Who Is Chelsea's Most Important Player?
“Matic was a monster.” As Mourinho quotes go, it was a concise one, but it said everything you needed to know.
Many questioned the decision Chelsea made in January by paying £21m to bring Nemanja Matic back to the club from Benfica. It seemed like an admission of fault after letting the prodigious talent go in the first place. Now it looks like a bargain.
What Matic brings is a presence, at 6ft 4in he has the ranginess to cover vast swathes of the midfield, freeing up Cesc Fabregas to do Cesc-things. In Mourinho’s system Matic has to control the central zone pretty much alone, but now that the wingers do a huge amount of work tracking back he doesn’t have to patrol sideline-to-sideline.
The Serbian was the man of the match against Lisbon. He supplemented his goal with five out of five successful tackles, two blocked shots and 42 of 54 completed passes.
Despite his size Matic is an elegant footballer, using his long legs to drive forward akin to Yaya Toure. One of his favourite moves in the final third is to get a defender squared up and drag the ball past them and manufacture a crossing opportunity. The thing that makes it so effective is that defenders seldom seem to expect it from the big Serb.
Maybe it is a case of perception. Branislav Ivanovic has always been underrated going forward despite showing his ability with the ball at his feet many times in a Chelsea shirt. The snarling Serbian enforcers shouldn’t be that good with a ball at their feet, yet they are, time and time again.
The amazing thing about Matic is despite his strength, tenacity and the role he plays in breaking up opposition attacks, he still manages to look so disciplined. He has 10 bookings in 53 appearances for Chelsea and no red cards. You would expect Matic to be required to perform some Ricardo Carvalho-esque dark arts from time to time when faced with a rampant counter-attack, but he always manages to make things look neat and tidy.
Matic is a metronomic passer with a great left foot. When he is sweeping balls out to the full-back he does it extremely well, but when he drops it backwards or sideways a-la John Obi Mikel he can look a tad dejected, jabbing at it with his weaker right foot as if it pains him to not be driving forward. This is coached in, and necessary in the modern game, but the fact that this is how he plays makes him all the more endearing to fans.
If you look at any of Matic’s passing maps you will see how he is responsible for spreading the play, keeping the ball moving and retaining possession. Matic was incredible at the weekend against Aston Villa because the visitors didn’t press him at all. He completed an absolutely astounding 97 of 102 pass attempts in the game (Cesc completed 133, a number that quite simply makes me feel exhausted), and two of Matic’s failed passes occurred inside the 18 yard box. His passing maps clearly show that he isn’t the greatest final third passer in the team, but the fact that he wants to make things happen in that area raises him above other “defensive” midfield players.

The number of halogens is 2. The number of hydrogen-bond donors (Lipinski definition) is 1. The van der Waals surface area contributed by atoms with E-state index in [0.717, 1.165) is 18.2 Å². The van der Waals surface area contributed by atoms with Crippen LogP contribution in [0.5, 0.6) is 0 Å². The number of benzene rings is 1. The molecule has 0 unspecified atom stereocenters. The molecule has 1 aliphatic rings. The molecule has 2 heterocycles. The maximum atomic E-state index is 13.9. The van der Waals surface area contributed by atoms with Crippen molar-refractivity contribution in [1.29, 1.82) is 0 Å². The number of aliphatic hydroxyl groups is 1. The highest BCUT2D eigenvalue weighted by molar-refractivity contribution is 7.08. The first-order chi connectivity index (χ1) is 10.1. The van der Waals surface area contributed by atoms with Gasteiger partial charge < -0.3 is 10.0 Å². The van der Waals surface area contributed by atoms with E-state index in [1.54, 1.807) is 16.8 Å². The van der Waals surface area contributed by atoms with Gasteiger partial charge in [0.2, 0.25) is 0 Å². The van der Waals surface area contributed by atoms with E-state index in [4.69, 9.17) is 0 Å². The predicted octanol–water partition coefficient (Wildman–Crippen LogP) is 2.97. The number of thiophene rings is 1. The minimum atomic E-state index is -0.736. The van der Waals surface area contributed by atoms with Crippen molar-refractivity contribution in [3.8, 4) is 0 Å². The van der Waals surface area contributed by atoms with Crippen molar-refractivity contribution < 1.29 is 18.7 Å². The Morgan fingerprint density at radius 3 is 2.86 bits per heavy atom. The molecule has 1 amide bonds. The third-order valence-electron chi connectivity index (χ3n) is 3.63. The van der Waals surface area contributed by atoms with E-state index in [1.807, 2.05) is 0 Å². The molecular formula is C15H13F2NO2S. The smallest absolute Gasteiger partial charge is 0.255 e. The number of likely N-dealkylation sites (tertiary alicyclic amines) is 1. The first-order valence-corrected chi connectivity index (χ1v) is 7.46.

Having Matic available for Champions League fixtures was always going to be a bonus this season, but he is proving more valuable than even his most ardent fans would expect. This may be because the alternatives are so bad. John Obi Mikel is very much the same build as Matic but has about as much elegance and control as a p****d-up Lee Cattermole, and Ramires is like that lad in an under-16s game that’s only there because he’s quicker than everyone else.
When Chelsea lost over two legs to Atletico Madrid in last year’s semi-final they started with David Luiz and Ramires in midfield with a narrow Cesar Azpilicueta on the right, sacrificing the possession battle in both legs. Mourinho spoke with a degree of desperation at the time: “Because we lost Lampard and Mikel and Matic is ineligible and we don't have the players that give us stability with midfield, I need to make us compact. I don't know if patience is the word.”
Matic brings a level of calm and control to the midfield not seen since the halcyon days of Claude Makélélé and Michael Essien. Chelsea fans can only hope for players of that quality again, but Matic combines enough of Makélélé’s elegance and Essien’s power to give them reason to cheer on the unsung Serb.